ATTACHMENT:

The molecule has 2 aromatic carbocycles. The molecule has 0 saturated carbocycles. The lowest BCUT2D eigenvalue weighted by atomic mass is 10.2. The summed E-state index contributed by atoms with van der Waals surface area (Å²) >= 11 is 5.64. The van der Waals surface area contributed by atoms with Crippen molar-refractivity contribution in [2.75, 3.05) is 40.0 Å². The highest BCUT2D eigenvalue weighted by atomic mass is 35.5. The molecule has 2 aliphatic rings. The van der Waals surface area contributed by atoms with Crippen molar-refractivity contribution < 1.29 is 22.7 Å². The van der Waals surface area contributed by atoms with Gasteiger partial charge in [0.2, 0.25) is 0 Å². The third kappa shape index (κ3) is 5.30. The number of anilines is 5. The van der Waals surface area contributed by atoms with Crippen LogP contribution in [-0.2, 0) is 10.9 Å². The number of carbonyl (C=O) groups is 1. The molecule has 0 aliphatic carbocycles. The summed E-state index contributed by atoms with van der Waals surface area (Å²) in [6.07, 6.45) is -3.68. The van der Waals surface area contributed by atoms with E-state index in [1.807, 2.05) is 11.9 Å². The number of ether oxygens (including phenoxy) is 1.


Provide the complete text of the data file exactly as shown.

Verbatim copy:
The molecule has 2 aromatic carbocycles. The molecule has 0 saturated carbocycles. The lowest BCUT2D eigenvalue weighted by atomic mass is 10.2. The summed E-state index contributed by atoms with van der Waals surface area (Å²) >= 11 is 5.64. The van der Waals surface area contributed by atoms with Crippen molar-refractivity contribution in [2.75, 3.05) is 40.0 Å². The highest BCUT2D eigenvalue weighted by atomic mass is 35.5. The molecule has 2 aliphatic rings. The van der Waals surface area contributed by atoms with Crippen molar-refractivity contribution < 1.29 is 22.7 Å². The van der Waals surface area contributed by atoms with Gasteiger partial charge in [0.2, 0.25) is 0 Å². The third kappa shape index (κ3) is 5.30. The number of anilines is 5. The van der Waals surface area contributed by atoms with Crippen LogP contribution in [-0.2, 0) is 10.9 Å². The number of carbonyl (C=O) groups is 1. The molecule has 0 aliphatic carbocycles. The summed E-state index contributed by atoms with van der Waals surface area (Å²) in [6.07, 6.45) is -3.68. The van der Waals surface area contributed by atoms with E-state index in [1.807, 2.05) is 11.9 Å². The number of ether oxygens (including phenoxy) is 1.